By Kiša Lala Made of soap: © Meekyoung Shin, 'Translation', installation view of vases made of soap, on display at Haunch of Venison, London. Photo: Kisa Lala
One thing made clear during the recent Japanese deluge was that the earth does not discriminate, and all human-made objects were equally subject to the forces of destruction. The substances we choose to build with are measured in reference to human scale: Objects are hard enough only to withstand our own needs for toughness. They are tall, soft or resilient enough to meet our standards for what is optimum. Though we may build things to last several human lifetimes, they are ephemeral gestures in time as demonstrated by the waves that washed away, with a mere tide-swing of the pendulum, centuries of human toil.
The Korean artist Meekyoung Shin mimics precious Chinese porcelain vases and vaunted classical sculptures - and remodels them out of soap. Her replicas seem to mock the value of the original and their illusion of authenticity. Everything pictured is made of soap...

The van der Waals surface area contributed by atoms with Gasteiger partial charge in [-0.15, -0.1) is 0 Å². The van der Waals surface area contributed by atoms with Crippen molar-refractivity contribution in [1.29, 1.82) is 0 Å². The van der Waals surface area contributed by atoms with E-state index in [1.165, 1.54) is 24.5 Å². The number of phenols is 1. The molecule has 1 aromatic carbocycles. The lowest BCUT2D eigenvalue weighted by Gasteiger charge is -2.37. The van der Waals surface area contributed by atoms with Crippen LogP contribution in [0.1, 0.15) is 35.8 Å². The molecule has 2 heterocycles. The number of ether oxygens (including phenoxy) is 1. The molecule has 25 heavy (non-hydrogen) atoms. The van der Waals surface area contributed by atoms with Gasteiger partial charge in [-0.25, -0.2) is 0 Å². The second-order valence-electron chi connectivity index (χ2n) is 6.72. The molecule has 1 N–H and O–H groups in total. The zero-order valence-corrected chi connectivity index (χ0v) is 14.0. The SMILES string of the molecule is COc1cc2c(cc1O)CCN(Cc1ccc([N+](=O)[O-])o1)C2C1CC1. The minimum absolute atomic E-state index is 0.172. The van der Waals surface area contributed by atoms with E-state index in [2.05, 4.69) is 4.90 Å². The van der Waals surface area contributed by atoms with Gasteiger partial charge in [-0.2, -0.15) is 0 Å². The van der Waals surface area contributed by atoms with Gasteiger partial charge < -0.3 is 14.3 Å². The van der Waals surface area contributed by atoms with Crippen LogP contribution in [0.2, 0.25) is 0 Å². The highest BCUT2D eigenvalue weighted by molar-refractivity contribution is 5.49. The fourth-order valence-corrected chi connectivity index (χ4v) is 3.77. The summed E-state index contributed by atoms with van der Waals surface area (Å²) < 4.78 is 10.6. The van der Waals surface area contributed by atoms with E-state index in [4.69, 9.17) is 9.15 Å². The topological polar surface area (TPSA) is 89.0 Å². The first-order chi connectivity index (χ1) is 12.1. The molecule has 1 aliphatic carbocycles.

Sculptures in Greek style made of soap © Meekyoung Shin 2011, 'Translation', installation view, Haunch of Venison, London Photo: Kisa Lala
Chinese porcelain vases are fragile to begin with, and this is intrinsic to their value. Porcelain and glass at least have the illusion of stability, giving collectors who covet them a chance to gamble on their potential for eternity. Shin also models Kouros, and other classical Greek sculptures out of soap. The translucent quality of soap can be made to resemble marble or coloured glass. Soap, a substance so commonly used in households, is associated in our minds with catabolism, solubility, breaking down...not as a building tool of permanence.
Meekyoung Shin's Buddha soap statuettes were lent to hotels for use in their washrooms temporarily. Displayed in cabinets, in their semi-dissolved states, they seem to emphasize the precept that all things must pass...as is often symbolized by the Buddhist construction of elaborate mandalas that remain vulnerable to erasure by the wind.
No doubt porcelain is susceptible to earthquakes and soap to tsunamis, but under radiation they probably have more longevity than humans.
Meekyoung Shin, 16 Feb - 2 Apr Haunch of Venison, 6 Burlington Gardens, London UK.
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